US-North Korea Nuclear Talks End In Disagreement As Negotiations Break Down

US-North Korea Relations
North Korea's leader Kim Jong Un and U.S. President Donald Trump attend the extended bilateral meeting in the Metropole hotel during the second North Korea-U.S. summit in Hanoi (Photo: Reuters / Leah Millis)

The nuclear disarmament talks between the United States and North Korea have reportedly broken down after both parties had disagreed on a number of terms placed on the negotiating table. North Korea openly blamed the United States for the failed talks, stating that the country had come unprepared and that is has been spreading "ungrounded" stories of the progress of the negotiations.

US President Donald Trump and North Korean leader Kim Jong Un reportedly did not meet eye to eye on a number of issues resulting in the breakdown of the talks.

North Korea's nuclear envoy Kim Myong Gil mentioned on Monday that the US came unprepared for the talks that were held in Stockholm over the weekend.

Kim Myong Gil hinted that Kim Jong Un is ready to take the nuclear stalemate to a "new path" if the US is not able to meet its requirements. North Korea is demanding that the US ease up on its sanctions against the country by the end of the year.

The country claims that the US' sanctions are choking its economy.

The nuclear envoy further pointed out that it was now up to the US if they want to hold future talks. Kim Myong Gil warned that if the US does not take immediate action, a "terrible incident" might happen.

The talks between both nations have already lasted for more than a year and had included three face-to-face meetings between Trump and Kim Jong Un. The two sides reportedly could not agree to the terms of North Korea's denuclearization and it is likely that they have come up with a roadmap towards that goal.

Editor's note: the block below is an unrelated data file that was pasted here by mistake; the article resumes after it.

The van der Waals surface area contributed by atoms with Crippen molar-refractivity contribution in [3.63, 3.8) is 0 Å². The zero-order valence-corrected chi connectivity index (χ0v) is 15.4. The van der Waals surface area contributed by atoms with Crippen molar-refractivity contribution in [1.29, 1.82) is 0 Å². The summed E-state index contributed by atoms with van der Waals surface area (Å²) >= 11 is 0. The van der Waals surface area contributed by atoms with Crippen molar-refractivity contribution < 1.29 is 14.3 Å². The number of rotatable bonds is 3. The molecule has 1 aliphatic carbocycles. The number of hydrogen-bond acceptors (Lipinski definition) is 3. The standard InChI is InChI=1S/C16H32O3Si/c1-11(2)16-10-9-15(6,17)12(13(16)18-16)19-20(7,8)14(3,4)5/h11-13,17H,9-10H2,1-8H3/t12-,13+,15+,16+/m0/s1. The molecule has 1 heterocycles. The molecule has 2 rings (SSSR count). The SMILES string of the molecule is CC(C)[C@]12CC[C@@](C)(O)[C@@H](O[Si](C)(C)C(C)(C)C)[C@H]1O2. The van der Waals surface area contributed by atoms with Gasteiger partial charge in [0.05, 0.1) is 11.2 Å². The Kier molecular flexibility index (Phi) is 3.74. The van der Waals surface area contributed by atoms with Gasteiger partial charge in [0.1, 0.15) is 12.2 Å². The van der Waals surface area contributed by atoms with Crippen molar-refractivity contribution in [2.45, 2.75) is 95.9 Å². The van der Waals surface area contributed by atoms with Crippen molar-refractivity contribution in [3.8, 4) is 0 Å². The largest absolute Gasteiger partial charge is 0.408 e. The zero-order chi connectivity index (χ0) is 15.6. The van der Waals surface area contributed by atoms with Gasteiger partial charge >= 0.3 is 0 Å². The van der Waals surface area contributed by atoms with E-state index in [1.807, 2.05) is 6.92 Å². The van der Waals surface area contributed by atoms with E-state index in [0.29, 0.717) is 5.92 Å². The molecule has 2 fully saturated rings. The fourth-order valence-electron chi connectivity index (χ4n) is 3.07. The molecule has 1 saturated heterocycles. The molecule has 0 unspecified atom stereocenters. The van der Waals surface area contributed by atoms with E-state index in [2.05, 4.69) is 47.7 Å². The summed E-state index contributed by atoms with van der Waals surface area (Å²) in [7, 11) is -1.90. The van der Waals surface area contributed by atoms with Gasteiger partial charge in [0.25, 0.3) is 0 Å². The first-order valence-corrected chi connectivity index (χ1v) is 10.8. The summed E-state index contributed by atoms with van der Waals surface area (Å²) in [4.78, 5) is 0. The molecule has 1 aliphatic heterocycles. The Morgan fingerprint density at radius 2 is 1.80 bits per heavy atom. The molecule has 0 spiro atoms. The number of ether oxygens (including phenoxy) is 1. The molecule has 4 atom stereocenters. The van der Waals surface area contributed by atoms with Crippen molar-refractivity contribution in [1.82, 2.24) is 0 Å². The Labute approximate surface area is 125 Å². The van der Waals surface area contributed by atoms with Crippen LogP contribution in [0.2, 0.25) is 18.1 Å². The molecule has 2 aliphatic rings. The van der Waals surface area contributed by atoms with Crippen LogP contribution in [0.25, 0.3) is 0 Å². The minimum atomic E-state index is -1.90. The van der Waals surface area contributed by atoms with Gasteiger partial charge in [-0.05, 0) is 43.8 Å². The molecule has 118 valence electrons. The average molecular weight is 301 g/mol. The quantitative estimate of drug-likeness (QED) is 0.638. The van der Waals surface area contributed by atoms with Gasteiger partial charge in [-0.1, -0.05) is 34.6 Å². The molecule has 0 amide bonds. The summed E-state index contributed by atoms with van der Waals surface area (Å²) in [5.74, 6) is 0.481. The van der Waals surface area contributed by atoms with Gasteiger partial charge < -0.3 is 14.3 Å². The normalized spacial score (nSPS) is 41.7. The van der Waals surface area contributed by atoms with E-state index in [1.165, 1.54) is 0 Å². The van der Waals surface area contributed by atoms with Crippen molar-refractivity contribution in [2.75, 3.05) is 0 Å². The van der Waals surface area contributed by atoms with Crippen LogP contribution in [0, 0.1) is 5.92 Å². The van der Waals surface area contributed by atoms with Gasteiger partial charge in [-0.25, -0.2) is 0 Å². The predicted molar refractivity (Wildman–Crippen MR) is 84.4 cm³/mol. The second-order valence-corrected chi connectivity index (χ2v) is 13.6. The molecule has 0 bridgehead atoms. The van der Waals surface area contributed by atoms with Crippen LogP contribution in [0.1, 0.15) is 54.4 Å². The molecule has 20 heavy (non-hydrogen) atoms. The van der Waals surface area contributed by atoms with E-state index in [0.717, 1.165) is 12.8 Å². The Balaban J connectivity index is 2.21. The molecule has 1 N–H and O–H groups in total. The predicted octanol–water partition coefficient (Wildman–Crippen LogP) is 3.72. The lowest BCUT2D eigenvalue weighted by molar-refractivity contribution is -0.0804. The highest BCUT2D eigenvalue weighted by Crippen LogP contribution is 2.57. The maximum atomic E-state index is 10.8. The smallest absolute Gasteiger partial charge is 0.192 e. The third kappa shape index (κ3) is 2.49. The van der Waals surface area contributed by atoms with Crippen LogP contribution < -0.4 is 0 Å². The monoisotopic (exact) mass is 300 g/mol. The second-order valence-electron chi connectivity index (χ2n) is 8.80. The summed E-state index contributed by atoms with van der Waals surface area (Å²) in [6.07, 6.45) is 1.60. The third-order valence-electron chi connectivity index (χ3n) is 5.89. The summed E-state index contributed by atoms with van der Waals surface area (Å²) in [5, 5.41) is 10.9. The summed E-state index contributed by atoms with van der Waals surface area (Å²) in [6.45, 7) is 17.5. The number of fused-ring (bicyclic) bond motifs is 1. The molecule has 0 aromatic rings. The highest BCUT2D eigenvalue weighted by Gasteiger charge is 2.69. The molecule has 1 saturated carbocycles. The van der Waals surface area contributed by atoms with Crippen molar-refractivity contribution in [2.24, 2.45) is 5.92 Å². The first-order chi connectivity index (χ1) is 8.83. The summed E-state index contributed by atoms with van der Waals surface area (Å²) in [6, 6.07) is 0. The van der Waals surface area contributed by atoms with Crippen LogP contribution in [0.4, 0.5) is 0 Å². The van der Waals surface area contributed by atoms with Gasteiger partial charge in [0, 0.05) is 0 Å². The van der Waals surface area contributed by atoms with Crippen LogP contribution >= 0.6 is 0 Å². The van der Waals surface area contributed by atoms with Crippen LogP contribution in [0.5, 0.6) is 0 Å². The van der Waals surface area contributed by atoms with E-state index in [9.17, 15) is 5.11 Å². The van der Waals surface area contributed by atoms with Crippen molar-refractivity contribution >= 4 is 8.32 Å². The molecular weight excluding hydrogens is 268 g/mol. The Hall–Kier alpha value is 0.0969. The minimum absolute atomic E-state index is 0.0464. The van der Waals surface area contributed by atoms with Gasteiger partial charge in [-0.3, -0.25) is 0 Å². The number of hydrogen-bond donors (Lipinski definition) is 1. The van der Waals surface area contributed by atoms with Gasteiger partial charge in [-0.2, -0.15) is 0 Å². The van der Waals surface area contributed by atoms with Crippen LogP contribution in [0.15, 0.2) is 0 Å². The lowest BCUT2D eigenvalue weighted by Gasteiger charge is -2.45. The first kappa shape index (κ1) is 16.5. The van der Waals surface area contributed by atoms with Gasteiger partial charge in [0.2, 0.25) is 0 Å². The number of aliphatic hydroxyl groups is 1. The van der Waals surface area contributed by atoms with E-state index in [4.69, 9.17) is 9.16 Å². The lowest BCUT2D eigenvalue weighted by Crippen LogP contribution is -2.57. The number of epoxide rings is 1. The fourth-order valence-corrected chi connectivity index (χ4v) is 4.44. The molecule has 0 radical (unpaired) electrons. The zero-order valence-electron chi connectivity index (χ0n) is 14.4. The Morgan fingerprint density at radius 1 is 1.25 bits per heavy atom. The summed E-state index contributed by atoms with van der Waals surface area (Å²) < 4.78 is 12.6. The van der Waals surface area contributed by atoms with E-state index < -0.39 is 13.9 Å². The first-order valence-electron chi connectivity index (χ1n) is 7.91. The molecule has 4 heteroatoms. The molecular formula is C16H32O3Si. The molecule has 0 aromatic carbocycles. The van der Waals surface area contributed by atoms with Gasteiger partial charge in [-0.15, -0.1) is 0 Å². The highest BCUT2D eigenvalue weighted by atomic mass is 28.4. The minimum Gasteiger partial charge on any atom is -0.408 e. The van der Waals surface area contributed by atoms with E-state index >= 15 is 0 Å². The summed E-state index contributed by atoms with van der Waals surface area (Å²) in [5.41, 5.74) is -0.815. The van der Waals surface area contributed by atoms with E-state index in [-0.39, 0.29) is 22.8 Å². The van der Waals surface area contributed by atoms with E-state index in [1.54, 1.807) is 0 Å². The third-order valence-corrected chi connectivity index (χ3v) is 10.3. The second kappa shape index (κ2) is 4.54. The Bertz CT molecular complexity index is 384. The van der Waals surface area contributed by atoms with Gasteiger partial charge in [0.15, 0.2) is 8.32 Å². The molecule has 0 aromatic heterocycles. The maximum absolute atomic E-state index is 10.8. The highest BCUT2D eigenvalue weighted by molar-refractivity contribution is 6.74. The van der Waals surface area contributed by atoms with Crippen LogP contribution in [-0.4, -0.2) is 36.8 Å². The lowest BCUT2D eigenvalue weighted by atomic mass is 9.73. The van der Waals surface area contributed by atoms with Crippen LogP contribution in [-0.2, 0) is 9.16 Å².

Over the past few months, Trump has touted that North Korea had agreed to end its nuclear weapons and intercontinental ballistic missiles tests. However, the opposite has been expressed by Kim's regime, which had hinted that it would be resuming tests. In May, North Korea fired a series of short-range missiles, likely as a show of force against the United States.

The US State Department had claimed that the 8 1/2-hour discussion in Stockholm was successful and that they had looked at a number of initiatives towards North Korea's denuclearization.

The agency even mentioned that Sweden had invited them for another round of talks in two weeks' time. North Korea denied the agency's claims and stated that the US was spreading "ungrounded" stories about the alleged future meeting. An unnamed Korean foreign ministry official reportedly stated that the US simply did not come prepared for the negotiations and was, in fact, abusing the dialogue for its own domestic political agenda.

The current turn of events is a stark contrast to the sentiments expressed by both parties prior to the meeting. On Saturday, Secretary of State Michael Pompeo mentioned in a news conference that the US had come prepared with a set of ideas and he hoped that North Korea is willing to try them to move forward to implement the terms that Trump and Kim had agreed upon in Singapore.

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